Realty Views By Terry Ross
May 21st, 2013 – Just when it appeared that the Federal government was getting out of the home mortgage bailout business, it looks like it may be pulled back in.
With most of the major lenders now in a position to pay back the massive government bailouts of 2008 and 2009 and have enough money to keep operating, it appears that the Federal Housing Administration (FHA), which has taken a more prominent position over the past five years providing insurance for high loan-to-value mortgages, could need a massive infusion of federal monies to keep it solvent.
The FHA may need to draw $943 million from the Treasury Department this fiscal year to cover losses from loans the agency insured as the housing market was collapsing in 2007, according to President Barack Obama’s fiscal 2014 budget, released in April. The White House estimated the FHA has about $30 billion on hand, but said souring loans would likely swamp its cash reserves.
Many of the traditional lenders either tightened their standards or eliminated programs at the beginning of the Great Recession six years ago, leaving the FHA as the go-to lender for many borrowers who otherwise would not have been able to acquire home loans. The agency offers insurance to lenders for loans with as little as 3.5 percent down and will insure borrowers with less than perfect credit. The FHA is a major source of funding for first-time homebuyers and people with modest incomes. It currently backs $1.1 trillion in home loans.
If the bailout were required, it would be the first for the government's mortgage insurer in its nearly 80-year history. The FHA was established in the 1930s during the Great Depression to get the housing market back on its feet. Now, it could need a huge infusion from taxpayers to keep it afloat. FHA Commissioner Carol Galante said the agency still might be able to avoid taking aid from the U.S. Treasury, despite the financial hole projected in the president’s new budget. The agency has until the fall to decide whether it needs a cash infusion.
“FHA, while still under stress from legacy loans, has made significant progress and is on a sound fiscal path forward,” Galante added.
In November, an independent audit found that the FHA faced a projected deficit of $16.3 billion. Since then, the agency has a taken a number of steps to shore up its finances, including raising the premiums borrowers pay and eliminating the option to cancel the FHA insurance when a home’s equity position reached more than 20 percent. Galante said the policy changes could bring in about $18 billion this year.
Last year, the White House said the FHA would need about $700 million from the Treasury to remain solvent, but legal settlements with the nation’s largest banks allowed the agency to avoid an infusion of taxpayer aid. The FHA is required by Congress to keep enough cash on hand to cover all expected future losses and must take a taxpayer subsidy if its projected revenue falls short.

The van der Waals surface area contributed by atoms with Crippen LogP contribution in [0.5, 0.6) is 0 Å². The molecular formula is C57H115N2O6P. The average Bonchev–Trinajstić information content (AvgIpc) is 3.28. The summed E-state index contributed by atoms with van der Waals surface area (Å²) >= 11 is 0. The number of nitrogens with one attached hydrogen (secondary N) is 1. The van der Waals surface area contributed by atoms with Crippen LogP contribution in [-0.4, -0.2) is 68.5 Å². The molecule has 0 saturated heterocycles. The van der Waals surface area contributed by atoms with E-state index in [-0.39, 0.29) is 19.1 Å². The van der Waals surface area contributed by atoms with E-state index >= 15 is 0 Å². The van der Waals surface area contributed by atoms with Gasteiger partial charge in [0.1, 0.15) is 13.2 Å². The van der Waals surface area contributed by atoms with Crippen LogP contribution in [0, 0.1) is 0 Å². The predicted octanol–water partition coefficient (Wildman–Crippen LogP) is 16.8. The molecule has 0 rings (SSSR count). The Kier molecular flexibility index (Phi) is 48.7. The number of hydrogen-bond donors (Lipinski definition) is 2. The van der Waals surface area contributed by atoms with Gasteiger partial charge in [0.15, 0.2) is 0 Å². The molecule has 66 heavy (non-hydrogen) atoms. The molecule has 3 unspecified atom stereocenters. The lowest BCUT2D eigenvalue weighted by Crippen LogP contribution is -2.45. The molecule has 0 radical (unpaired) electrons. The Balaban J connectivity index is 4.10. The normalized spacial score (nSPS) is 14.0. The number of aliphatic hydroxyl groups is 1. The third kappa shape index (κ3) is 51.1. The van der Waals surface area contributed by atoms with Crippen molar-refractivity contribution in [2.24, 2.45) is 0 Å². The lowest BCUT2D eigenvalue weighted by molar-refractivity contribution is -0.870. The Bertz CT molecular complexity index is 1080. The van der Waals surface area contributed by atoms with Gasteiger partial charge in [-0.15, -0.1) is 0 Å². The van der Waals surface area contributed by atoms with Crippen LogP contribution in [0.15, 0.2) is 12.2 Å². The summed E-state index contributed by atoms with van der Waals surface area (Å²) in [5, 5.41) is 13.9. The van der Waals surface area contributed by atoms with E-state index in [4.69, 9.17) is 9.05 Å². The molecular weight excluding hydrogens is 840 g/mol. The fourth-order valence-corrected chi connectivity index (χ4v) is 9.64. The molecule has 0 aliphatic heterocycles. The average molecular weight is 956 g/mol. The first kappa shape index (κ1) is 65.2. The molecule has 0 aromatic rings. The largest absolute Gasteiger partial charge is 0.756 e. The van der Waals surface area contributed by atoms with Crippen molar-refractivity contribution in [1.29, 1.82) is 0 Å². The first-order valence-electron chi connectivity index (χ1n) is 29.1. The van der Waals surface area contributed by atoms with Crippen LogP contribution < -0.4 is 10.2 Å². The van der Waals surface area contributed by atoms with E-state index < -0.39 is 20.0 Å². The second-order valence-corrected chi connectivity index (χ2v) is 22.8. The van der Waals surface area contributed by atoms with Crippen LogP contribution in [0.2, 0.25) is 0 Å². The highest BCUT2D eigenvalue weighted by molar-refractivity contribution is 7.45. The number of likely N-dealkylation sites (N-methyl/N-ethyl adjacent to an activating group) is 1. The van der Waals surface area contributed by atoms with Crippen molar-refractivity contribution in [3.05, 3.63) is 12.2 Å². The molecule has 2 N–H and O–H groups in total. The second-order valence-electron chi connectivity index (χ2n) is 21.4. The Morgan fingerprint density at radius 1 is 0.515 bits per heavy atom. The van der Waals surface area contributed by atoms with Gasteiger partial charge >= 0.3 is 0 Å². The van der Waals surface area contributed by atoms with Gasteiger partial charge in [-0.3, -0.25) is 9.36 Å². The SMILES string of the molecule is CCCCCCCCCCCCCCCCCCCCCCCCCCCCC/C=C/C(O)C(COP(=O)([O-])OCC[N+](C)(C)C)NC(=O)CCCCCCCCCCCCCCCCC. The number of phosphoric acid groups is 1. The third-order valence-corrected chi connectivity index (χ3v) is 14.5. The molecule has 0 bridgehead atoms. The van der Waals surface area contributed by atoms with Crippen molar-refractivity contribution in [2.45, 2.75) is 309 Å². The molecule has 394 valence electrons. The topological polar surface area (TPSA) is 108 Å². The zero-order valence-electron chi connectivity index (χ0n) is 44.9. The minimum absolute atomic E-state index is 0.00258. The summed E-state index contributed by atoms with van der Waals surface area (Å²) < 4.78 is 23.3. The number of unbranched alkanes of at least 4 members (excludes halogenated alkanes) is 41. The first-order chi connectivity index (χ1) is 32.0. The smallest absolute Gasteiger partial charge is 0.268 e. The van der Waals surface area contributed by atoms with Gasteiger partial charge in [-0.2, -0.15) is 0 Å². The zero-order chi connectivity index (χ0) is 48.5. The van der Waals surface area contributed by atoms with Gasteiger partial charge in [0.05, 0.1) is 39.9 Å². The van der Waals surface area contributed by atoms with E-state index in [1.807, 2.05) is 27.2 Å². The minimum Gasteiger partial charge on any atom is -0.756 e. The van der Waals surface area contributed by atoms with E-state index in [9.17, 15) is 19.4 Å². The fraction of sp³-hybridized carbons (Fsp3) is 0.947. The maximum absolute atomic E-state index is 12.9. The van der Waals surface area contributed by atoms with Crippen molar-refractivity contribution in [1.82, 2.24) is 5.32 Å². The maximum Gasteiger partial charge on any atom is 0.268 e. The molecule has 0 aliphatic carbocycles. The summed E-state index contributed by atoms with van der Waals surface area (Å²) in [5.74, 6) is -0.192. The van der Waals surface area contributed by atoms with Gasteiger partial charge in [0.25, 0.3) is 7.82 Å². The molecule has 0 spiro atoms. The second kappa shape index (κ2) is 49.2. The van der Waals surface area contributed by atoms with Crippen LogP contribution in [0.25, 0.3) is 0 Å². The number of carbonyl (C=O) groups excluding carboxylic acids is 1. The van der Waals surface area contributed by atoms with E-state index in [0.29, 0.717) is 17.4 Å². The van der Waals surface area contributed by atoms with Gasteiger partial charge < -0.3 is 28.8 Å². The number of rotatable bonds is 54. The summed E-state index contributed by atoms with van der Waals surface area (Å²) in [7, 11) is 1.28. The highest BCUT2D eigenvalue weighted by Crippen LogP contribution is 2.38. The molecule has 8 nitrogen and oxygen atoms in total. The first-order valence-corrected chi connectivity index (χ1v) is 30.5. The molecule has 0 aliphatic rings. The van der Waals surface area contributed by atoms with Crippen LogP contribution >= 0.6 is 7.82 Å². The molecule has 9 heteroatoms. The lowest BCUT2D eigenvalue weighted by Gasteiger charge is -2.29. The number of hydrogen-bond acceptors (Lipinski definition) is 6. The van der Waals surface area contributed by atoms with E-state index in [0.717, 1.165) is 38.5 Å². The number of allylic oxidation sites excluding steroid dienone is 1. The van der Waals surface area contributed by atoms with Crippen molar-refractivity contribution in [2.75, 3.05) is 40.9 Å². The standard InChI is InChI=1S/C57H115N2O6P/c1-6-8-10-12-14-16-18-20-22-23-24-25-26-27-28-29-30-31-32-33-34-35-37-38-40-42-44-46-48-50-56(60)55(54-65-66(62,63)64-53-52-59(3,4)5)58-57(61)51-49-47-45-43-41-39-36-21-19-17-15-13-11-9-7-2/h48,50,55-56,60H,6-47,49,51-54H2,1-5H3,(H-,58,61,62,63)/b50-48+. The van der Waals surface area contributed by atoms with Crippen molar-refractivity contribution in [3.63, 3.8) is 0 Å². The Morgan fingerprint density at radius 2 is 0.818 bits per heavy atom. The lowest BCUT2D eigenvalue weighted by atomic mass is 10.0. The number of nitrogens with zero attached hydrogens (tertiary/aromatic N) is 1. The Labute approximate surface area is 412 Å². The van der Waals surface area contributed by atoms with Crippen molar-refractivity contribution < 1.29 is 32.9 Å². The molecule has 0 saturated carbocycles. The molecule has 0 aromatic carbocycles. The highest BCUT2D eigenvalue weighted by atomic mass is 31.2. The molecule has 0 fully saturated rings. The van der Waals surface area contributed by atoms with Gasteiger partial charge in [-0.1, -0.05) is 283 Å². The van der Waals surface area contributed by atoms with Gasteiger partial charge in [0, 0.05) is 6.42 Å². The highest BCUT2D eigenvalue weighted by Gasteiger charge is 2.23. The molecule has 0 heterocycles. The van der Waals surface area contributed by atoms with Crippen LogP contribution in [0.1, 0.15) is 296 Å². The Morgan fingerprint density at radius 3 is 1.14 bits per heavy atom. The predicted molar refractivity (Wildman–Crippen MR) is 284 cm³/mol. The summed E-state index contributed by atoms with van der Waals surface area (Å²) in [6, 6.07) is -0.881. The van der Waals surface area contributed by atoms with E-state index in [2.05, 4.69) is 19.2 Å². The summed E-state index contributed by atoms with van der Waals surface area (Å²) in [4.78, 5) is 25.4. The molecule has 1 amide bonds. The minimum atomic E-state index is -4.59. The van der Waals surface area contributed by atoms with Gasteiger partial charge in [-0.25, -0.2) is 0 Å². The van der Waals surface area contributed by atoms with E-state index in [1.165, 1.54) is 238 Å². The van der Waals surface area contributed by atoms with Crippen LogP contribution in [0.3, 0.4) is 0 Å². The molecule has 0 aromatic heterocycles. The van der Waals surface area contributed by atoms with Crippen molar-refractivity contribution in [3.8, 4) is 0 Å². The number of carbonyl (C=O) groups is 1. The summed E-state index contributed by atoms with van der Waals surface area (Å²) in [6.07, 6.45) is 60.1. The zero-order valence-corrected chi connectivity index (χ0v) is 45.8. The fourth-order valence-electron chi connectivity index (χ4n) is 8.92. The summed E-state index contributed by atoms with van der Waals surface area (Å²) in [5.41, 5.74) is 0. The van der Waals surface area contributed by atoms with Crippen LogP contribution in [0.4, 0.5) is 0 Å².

If the FHA does end up needing a bailout of taxpayer funds this year, the amount of aid “could be a little higher, it could be a little lower” than the almost $1 billion from taxpayers the White House has projected, Galante said.
The facts of the situation have not quelled the political infighting over this issue in the least. Democrats want to preserve the program to keep home loans affordable, while Republicans have attacked the agency and blamed mismanagement.
House Financial Services Committee Chairman Jeb Hensarling (R-Texas) contends that the government’s role in the housing market should be dramatically reduced, although he offered no details about how to accomplish this goal.
“If the FHA were a private financial institution, likely somebody would be fired, somebody would be fined or the institution would find itself in receivership. Instead, the FHA is merrily on its way to becoming the recipient of the next great taxpayer bailout,” he said. “It’s outrageous. Since 2009, administration officials have repeatedly assured Congress and the American people that FHA was healthy and on a sustainable financial footing. The facts, however, as even the president’s own budget now confirms, prove otherwise.”
Critics of the agency often argue the FHA needs to require more stringent borrowing standards for the loans it insures and should shrink its market share. They say structural changes are necessary even if the FHA avoids drawing from the Treasury. Losses on so-called reverse mortgages were given as one of the main reasons the FHA might need a bailout.
Reverse mortgages can serve as financial lifelines by helping seniors access their equity without selling their homes. But the reverse loan market has faced growing problems resulting from sinking home values over the past few years.
“The FHA still doesn't have enough capital to squeeze by but they keep saying not to worry,” said Edward Pinto, a resident fellow at the American Enterprise Institute who is a frequent critic of the FHA. “They have a huge book of risky loans and remain incredibly vulnerable, which in turn makes the taxpayer incredibly vulnerable to even a moderate economic slowdown.”
If program changes and settlements in pending lawsuits with major banks improve the financial standing of the FHA, the bailout might not be necessary, and there are efforts afoot in Congress to work on legislation to bolster the agency’s financial position. A decision on a bailout isn’t needed until September 30, so you can bet there will be efforts on all sides to avoid such an embarrassment.
(Terry Ross, the broker-owner of TR Properties, will answer any questions about today’s real estate market. E-mail questions to Realty Views at firstname.lastname@example.org or call 562/498-1049.)